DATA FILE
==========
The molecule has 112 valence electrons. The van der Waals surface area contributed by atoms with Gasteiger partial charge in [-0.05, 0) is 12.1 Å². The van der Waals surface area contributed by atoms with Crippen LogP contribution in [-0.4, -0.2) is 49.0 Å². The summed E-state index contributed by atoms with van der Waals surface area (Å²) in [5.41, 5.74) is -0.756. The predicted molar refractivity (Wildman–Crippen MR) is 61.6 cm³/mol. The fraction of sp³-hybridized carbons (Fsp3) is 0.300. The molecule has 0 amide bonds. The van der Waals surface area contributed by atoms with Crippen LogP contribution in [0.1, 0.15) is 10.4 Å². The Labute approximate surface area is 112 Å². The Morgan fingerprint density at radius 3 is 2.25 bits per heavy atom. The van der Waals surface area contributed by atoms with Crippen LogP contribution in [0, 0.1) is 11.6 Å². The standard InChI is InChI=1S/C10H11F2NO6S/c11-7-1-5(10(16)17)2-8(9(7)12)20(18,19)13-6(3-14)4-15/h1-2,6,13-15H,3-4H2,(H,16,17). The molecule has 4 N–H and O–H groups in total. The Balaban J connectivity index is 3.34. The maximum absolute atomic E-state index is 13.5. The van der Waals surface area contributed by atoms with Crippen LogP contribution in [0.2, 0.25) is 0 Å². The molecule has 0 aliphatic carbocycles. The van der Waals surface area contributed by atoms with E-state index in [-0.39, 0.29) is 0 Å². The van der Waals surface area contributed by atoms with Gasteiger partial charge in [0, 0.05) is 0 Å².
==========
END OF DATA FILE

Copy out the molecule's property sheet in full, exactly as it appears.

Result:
The molecule has 112 valence electrons. The van der Waals surface area contributed by atoms with Gasteiger partial charge in [-0.05, 0) is 12.1 Å². The van der Waals surface area contributed by atoms with Crippen LogP contribution in [-0.4, -0.2) is 49.0 Å². The summed E-state index contributed by atoms with van der Waals surface area (Å²) in [5.41, 5.74) is -0.756. The predicted molar refractivity (Wildman–Crippen MR) is 61.6 cm³/mol. The fraction of sp³-hybridized carbons (Fsp3) is 0.300. The molecule has 0 amide bonds. The van der Waals surface area contributed by atoms with Crippen LogP contribution in [0.1, 0.15) is 10.4 Å². The Labute approximate surface area is 112 Å². The Morgan fingerprint density at radius 3 is 2.25 bits per heavy atom. The van der Waals surface area contributed by atoms with Crippen LogP contribution in [0, 0.1) is 11.6 Å². The standard InChI is InChI=1S/C10H11F2NO6S/c11-7-1-5(10(16)17)2-8(9(7)12)20(18,19)13-6(3-14)4-15/h1-2,6,13-15H,3-4H2,(H,16,17). The molecule has 4 N–H and O–H groups in total. The Balaban J connectivity index is 3.34. The maximum absolute atomic E-state index is 13.5. The van der Waals surface area contributed by atoms with Crippen LogP contribution in [0.2, 0.25) is 0 Å². The molecule has 0 aliphatic carbocycles. The van der Waals surface area contributed by atoms with E-state index in [-0.39, 0.29) is 0 Å². The van der Waals surface area contributed by atoms with Gasteiger partial charge in [0, 0.05) is 0 Å².